The American Indian Alaska Native Tourism Association (AIANTA) and the Leave No Trace Center for Outdoor Ethics have announced a new partnership that will promote a consistent, nationwide message of sustainable tourism throughout indigenous communities across the United States.
For Native-American, Alaska Native and Native Hawaiian marketers looking to extend awareness of their tourism products through articles in the “press,” the best first step is to take stock of what’s out there.
At AIANTA, we’ve been enjoying an eventful start of the spring season As always, our programming is intended to help our Native American, Native Hawaiian and Alaska Native communities and indigenous-owned businesses succeed when it comes to growing their cultural tourism programming.
Hospitality Industry Leaders to Highlight AIANTA’s Go International WorkshopHospitality industry’s leading voices will be lending their expertise to Go International, an annual, hands-on workshop designed to guide tribal tourism enterprises through conceptualizing and...
AIANTA is Seeking a Qualified Graphic Designer/ ArtistThe American Indian Alaska Native Tourism Association (AIANTA) is seeking a graphic artist or designer to create a series of original clip art graphics to be utilized throughout AIANTA’s domestic and international...
During this webinar, Andrew Galvan, Curator of Old Mission Dolores will detail how he reconciled the history of the area tribes with the story previously being told by the California Missions.
Every March, AIANTA recognizes some of the leading Native American women who are dedicated to advancing cultural heritage tourism.
At AIANTA, we are full-swing in planning-for-the-future mode. Recently we’ve been speaking with many Congressional representatives throughout the United States—especially those supportive of Native American communities
Join us as we welcome three Native women leaders in cultural tourism. Two guide major cultural centers
Native American Tourism of Wisconsin (NATOW) will underwrite AIANTA membership dues for each of the 11 tribal nations that call Wisconsin home.
This past year has been one of great change and great challenges, but we have also experienced so many victories and if you’re like me, you remain hopeful about all that is to come.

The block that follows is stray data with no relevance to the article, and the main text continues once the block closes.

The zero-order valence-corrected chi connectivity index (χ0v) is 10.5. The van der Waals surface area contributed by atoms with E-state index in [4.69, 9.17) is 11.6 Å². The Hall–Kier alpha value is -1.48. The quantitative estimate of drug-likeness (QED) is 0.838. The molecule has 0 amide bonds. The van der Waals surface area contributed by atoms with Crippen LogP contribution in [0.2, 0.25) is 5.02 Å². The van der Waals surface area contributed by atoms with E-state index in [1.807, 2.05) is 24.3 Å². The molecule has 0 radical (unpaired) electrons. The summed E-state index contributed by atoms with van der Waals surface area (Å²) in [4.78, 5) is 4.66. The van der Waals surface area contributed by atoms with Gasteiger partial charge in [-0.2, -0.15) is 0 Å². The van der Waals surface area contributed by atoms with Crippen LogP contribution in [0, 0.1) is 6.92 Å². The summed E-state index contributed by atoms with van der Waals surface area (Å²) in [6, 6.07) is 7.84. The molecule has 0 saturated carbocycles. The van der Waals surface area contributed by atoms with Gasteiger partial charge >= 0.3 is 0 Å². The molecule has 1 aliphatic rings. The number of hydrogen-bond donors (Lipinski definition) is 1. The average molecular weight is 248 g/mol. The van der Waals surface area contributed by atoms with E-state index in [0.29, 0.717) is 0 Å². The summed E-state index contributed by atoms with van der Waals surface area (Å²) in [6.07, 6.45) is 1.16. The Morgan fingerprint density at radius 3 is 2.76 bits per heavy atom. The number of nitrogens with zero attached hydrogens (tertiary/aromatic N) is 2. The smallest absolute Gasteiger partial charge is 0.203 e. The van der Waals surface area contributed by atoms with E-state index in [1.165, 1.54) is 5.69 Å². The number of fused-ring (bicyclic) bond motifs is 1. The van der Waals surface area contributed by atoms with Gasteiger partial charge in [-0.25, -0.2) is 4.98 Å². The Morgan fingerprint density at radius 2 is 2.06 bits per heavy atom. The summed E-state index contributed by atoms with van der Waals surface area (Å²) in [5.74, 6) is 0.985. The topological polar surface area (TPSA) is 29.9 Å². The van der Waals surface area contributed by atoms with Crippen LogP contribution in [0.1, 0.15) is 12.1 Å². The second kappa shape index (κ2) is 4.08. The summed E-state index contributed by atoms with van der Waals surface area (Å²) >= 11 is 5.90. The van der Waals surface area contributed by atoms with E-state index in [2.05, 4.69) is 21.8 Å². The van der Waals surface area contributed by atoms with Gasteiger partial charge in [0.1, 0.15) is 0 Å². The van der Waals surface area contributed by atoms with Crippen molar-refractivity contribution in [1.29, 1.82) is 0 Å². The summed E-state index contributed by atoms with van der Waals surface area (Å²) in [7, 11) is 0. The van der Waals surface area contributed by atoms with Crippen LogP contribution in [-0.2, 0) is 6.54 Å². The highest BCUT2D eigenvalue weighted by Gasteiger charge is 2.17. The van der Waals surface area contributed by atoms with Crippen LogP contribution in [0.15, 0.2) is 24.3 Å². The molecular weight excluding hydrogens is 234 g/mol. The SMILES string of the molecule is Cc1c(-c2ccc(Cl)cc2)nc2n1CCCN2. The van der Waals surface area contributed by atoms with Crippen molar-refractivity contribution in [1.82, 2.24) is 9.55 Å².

Long-term AIANTA employee Gail Chehak will lead the new Tribal Relations & Outreach department which is charged with identifying and cultivating strategic agency partnerships.
AIANTA’s second “State of Indian Country Tourism” survey will measure Indian Country’s confidence in the growth of visitor industry for the coming year.
Experiencing U.S. Indian Country in the company of a Native guide or tour operator provides an in-depth look at some of America’s most storied lands from a fresh perspective.
As we enter 2021, we know that the challenges of 2020 are not yet behind us. We will continue to adapt, as our Native People have always done.
Sherry L. Rupert, CEO of AIANTA has been appointed to serve a three-year term on the Office of National Marine Sanctuary System (ONMS) Business Advisory Council.
AIANTA is seeking submissions from qualified freelance writers for a new educational manual, the Cultural Heritage Tourism Handbook.
Learn from Native chefs, Vincent Medina (Chochenyo Ohlone), and Louis Trevino (Rumsen Ohlone), who co-own the mak-‘amham/Café Ohlone in the San Francisco and Monterey Bay area.
As travelers remain grounded, AIANTA has created a virtual round up of Native cuisine.
Here at AIANTA we are taking a big sigh of relief as we come to the end of what has been one of the most difficult years in recent history.
A Warm Thank You to Our Partners